After Bryant’s turnabout concerning the tie-up, he joined with Ole Miss’ Johnny Vaught in buttonholing their fellow athletic directors in the cause. The proposal probably would have failed without them. Bryant felt he could deliver three votes, which left seven for Vaught. “I guess part of the reason we were able to do it,” said Vaught, “is because Bear and I went to so many bowls. We were kind of the dominant teams as far as the bowls were concerned, and I think the other athletic directors recognized that if we stood behind it, it had some merit.”
Vaught, who lobbied vigorously and successfully, said he had never been for tie-ups per se, and that if he could he would abolish them all. “I have a lot of friends with the Sugar Bowl,” he said, “but I pushed for it because it seemed like the thing to do. If we hadn’t tied with the Sugar Bowl we eventually would have had to tie up with another bowl. If we were going to go that way, I think we were better off with the Sugar Bowl.”
In the meantime, Sam Corenswet, Jr., and other members of the Sugar Bowl were negotiating with ABC. This would be the final game of the television pact and since the Sugar Bowl wanted to guarantee the SEC a payment, those talks were as important as the conference vote in Birmingham.
Cliff Kern, Executive Committee Chairman Marshal David, A.B. Nicholas, Aruns Callery, and Charles Cusimano went to Birmingham for the November 30 SEC meeting and were prepared to offer a $750,000 guarantee. The reception was warm. “I think we ought to consider it,” Tennessee’s Bob Woodruff. “It would be a fine thing for our conference.” Apparently the groundwork laid by the Sugar Bowlers, Bryant, and Vaught was solid. The SEC athletic directors voted unanimously to recommend to the university presidents a tie-up with New Orleans.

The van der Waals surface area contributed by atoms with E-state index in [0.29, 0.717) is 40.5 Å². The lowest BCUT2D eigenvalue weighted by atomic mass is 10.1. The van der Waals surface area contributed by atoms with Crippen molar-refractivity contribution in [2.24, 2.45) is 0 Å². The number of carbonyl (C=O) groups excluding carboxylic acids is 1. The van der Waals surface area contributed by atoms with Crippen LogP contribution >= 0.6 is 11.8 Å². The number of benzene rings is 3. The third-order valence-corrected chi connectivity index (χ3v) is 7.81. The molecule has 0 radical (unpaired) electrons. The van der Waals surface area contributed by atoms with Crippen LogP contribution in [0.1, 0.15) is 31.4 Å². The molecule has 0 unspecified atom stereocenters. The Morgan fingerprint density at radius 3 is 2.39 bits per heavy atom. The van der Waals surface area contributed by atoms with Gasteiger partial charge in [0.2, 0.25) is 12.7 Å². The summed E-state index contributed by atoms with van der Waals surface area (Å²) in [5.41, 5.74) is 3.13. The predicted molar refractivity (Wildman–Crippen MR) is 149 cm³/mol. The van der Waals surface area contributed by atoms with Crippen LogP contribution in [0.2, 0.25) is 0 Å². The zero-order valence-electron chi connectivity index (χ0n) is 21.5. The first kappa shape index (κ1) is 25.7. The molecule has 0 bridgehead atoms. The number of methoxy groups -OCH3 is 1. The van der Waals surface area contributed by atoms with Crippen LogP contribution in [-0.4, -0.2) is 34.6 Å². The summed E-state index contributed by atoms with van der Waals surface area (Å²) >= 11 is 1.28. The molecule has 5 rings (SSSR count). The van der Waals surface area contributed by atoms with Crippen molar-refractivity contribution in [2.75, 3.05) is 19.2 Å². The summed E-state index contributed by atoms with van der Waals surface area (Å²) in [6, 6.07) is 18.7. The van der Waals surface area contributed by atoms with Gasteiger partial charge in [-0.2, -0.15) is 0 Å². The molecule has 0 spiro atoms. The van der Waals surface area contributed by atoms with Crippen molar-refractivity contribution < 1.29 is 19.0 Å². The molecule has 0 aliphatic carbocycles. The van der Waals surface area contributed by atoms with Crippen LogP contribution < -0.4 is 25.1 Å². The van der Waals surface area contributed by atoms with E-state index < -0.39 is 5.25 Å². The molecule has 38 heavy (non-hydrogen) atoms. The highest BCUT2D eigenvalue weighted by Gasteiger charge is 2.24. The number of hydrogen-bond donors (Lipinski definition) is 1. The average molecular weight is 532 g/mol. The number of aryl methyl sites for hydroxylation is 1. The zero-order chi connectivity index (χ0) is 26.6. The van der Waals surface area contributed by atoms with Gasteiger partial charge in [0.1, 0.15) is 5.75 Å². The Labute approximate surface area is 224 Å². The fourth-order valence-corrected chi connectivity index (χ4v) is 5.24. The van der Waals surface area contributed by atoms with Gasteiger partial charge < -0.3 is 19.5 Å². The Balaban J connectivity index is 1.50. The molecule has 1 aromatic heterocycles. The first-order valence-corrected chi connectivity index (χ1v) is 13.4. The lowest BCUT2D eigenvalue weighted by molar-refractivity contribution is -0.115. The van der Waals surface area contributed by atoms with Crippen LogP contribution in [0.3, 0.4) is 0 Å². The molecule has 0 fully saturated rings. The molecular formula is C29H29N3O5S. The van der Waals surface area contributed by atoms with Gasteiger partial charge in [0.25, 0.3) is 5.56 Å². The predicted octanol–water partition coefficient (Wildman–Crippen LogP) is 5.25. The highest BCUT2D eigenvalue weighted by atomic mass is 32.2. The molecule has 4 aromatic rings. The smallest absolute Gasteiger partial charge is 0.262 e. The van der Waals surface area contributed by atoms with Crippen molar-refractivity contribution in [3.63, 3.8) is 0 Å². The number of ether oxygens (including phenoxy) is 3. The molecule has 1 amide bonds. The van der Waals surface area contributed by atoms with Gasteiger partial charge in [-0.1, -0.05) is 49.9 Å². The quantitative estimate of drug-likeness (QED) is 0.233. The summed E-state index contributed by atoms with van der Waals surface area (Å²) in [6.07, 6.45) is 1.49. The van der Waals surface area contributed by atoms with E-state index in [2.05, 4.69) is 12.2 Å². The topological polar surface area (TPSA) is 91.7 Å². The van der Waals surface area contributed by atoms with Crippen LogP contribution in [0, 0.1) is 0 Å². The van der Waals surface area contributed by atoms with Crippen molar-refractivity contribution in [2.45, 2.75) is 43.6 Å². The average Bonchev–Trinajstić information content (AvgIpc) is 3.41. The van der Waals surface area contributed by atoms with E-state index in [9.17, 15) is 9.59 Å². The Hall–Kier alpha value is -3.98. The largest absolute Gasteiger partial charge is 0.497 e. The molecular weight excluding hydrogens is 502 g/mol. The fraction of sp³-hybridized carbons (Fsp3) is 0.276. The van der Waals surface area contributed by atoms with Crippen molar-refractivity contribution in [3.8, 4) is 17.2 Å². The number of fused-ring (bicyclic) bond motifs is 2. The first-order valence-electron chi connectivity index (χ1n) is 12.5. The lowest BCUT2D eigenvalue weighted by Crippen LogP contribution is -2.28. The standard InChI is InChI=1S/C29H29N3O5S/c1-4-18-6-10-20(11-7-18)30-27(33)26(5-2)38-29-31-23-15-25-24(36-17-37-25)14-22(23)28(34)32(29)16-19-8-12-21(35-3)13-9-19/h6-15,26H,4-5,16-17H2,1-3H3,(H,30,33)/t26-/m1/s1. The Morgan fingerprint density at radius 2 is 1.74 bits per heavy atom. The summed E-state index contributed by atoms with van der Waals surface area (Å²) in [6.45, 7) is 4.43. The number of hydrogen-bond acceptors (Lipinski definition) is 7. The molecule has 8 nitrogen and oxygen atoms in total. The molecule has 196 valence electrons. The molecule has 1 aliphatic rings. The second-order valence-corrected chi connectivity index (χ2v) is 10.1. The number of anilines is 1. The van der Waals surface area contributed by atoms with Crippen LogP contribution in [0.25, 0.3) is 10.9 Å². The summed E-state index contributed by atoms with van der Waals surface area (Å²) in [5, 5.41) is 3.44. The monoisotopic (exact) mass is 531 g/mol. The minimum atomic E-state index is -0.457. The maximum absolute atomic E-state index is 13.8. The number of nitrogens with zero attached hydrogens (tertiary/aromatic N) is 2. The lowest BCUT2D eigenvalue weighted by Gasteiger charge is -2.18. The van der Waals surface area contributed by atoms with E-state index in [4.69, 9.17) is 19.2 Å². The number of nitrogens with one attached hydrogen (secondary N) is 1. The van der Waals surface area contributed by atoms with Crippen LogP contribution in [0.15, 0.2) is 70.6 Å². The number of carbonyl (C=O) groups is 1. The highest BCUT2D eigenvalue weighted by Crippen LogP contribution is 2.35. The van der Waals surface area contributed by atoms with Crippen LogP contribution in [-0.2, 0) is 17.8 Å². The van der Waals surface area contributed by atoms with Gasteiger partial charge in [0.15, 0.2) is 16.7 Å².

“I stood aghast when the vote came in,” recalled SEC Commissioner Boyd McWhorter. “I wasn’t disappointed, just surprised at the unanimous vote.”
There was no way of knowing it at the time, but the Orange Bowl’s matchup of Oklahoma and Michigan influenced the Sugar Bowl’s proposal. McWhorter and others throughout the SEC were concerned that a tie-up would have the effect of limiting it to one team in a major bowl. “But right after that,” recalled the commissioner, “the Orange Bowl invited the runner-up from another conference (Michigan). So I thought if a runner-up from that conference can get it, all of us can get it.”
The SEC presidents would have to make the final decision, but after 42 years and many attempts, the SEC and the Sugar Bowl were engaged.
On the football front, things were not moving smoothly for Bryant. Quarterback Richard Todd, a two-time All-SEC athlete from Mobile, sliced the middle finger of his right (throwing) hand Christmas Day and required two stitches.
“If it had to happen I’m glad it happened yesterday and not the day before the game,” Todd said. “If we had to play tomorrow night, I don’t think I could take a snap. But I’m gonna play in the game unless I break my leg.”
Some thought was given as to whether Todd would play. Twenty-three Alabama players, including Todd, were anywhere from 15 to 90 minutes late returning to their hotel after a Saturday night on the town. This happened to the coach that once suspended Joe Namath before a Sugar Bowl game. But Bryant tried to be understanding, calling the incident “no big thing.” Then more players were late coming in Monday night, and Bryant stripped two of their starting assignments.
Todd, meanwhile, was gaining a healthy respect for the Nittany Lions. He and Penn State linebacker Greg Buttle sized each other up in a press conference. Todd listened attentively as the 6-foot-2, 228-pound linebacker joined a New Orleans barbershop quartet for a song. When asked what he thought of Buttle, Todd laughed, “Well, the way he sings you can smell his breath from here. I hope he doesn’t get that close during the game.”
Recap excerpted from the book “Sugar Bowl Classic: A History” by Marty Mulé, who covered the game and the organization for decades for the New Orleans Times-Picayune.